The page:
The Real Reason We Can't Find The Lost Second Temple Menorah

Next to the Star of David, the menorah, an array of lights with eight branches, is perhaps the symbol most closely associated with the Jewish faith, stretching back millennia. One of the most well-known menorah in all of Jewish history is the Second Temple Menorah, dating from around 600 B.C. This menorah figures prominently in several important Jewish traditions, including the Miracle of Hanukkah itself, when the menorah remained lit for eight days straight, according to Jew Oughta Know. Also contained within its history is a story of violence and repression at the hands of the Roman Empire.

Quelling a Jewish rebellion in Jerusalem, the Roman army swept through the region around the first century A.D., destroying the Second Temple, where the menorah was kept. In doing so, the Romans captured or destroyed a number of priceless artifacts, including the Second Temple Menorah. There's some evidence that the menorah survived the devastation wrought by Roman forces. Eventually, though, the Second Temple Menorah went missing from history. It is now one of the most highly sought-after lost treasures from the ancient world, thought by some to still exist, even today.

According to Biblical Archaeology, some think the Second Temple Menorah survived the sack of Jerusalem because of information on the Arch of Titus. The arch still stands in Rome.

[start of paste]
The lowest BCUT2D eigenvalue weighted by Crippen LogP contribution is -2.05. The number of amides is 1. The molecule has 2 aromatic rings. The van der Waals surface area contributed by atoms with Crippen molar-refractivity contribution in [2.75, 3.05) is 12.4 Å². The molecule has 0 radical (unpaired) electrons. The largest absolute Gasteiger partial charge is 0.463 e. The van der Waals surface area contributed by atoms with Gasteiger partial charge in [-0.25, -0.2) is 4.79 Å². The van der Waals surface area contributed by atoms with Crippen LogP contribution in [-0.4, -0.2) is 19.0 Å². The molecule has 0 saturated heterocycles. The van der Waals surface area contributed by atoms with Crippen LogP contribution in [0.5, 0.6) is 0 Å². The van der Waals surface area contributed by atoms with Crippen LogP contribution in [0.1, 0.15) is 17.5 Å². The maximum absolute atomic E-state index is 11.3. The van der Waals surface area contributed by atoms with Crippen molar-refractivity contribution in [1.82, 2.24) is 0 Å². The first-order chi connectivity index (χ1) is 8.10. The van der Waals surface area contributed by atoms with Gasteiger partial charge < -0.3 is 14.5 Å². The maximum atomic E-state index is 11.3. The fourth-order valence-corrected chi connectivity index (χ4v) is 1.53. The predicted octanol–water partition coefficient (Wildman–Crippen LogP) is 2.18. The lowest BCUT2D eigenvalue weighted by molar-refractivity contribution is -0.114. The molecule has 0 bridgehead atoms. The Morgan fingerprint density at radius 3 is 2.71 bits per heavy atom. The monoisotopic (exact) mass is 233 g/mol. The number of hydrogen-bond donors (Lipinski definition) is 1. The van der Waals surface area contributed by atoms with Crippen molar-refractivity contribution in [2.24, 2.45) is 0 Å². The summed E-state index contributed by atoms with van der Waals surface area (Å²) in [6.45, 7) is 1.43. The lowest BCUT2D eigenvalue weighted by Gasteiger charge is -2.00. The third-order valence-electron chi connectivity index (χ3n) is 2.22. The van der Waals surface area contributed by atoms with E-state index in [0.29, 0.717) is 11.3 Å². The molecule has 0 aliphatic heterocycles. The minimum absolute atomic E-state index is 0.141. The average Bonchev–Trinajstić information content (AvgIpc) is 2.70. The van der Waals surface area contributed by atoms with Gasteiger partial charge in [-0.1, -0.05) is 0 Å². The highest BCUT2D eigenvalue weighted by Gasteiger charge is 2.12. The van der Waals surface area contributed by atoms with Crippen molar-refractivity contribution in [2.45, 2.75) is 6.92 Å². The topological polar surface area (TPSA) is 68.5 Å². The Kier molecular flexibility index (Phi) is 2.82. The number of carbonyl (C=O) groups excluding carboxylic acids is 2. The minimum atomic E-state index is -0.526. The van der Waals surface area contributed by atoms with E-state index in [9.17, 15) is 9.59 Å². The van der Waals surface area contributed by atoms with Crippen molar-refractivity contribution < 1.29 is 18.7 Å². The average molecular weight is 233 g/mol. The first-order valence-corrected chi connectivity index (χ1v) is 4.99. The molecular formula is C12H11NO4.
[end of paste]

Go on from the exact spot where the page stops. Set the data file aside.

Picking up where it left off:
It was recaptured

On the arch, the menorah is depicted being carried in a celebratory parade as Roman forces returned home, under General Titus, later to become emperor. The menorah is then thought to have been stored and displayed in the Roman Temple of Peace. Following that, the menorah shows up one more time in history before vanishing for good. In the second century a Jewish rabbi named Simeon ben Yohai mentions seeing it, possibly after visiting the Temple of Peace, which burned in 192 A.D. and was rebuilt. No one knows for sure.

Many theories exist about what happened to the priceless symbol from Jewish history. Being gold, it could have possibly been melted down for currency, or otherwise destroyed for some other reason. Rome itself was sacked several times in antiquity, and in those hostilities some believe the menorah was tossed in the Tiber River, never to be seen again. One of the most conspiratorial of all the theories is that it fell into the hands of the Vatican, where it still resides in secret.

There is some actual textual evidence supporting one of the most widely accepted theories about what happened to the menorah. When the Germanic people called the Vandals took Rome, the menorah was taken back to Carthage (pictured above), later ending up in the hands of the Byzantine Empire. Thought to be cursed, it was sent back to Jerusalem, and more than likely was lost or stolen when the Persians attacked Jerusalem around 700 A.D., according to Jew Oughta Know.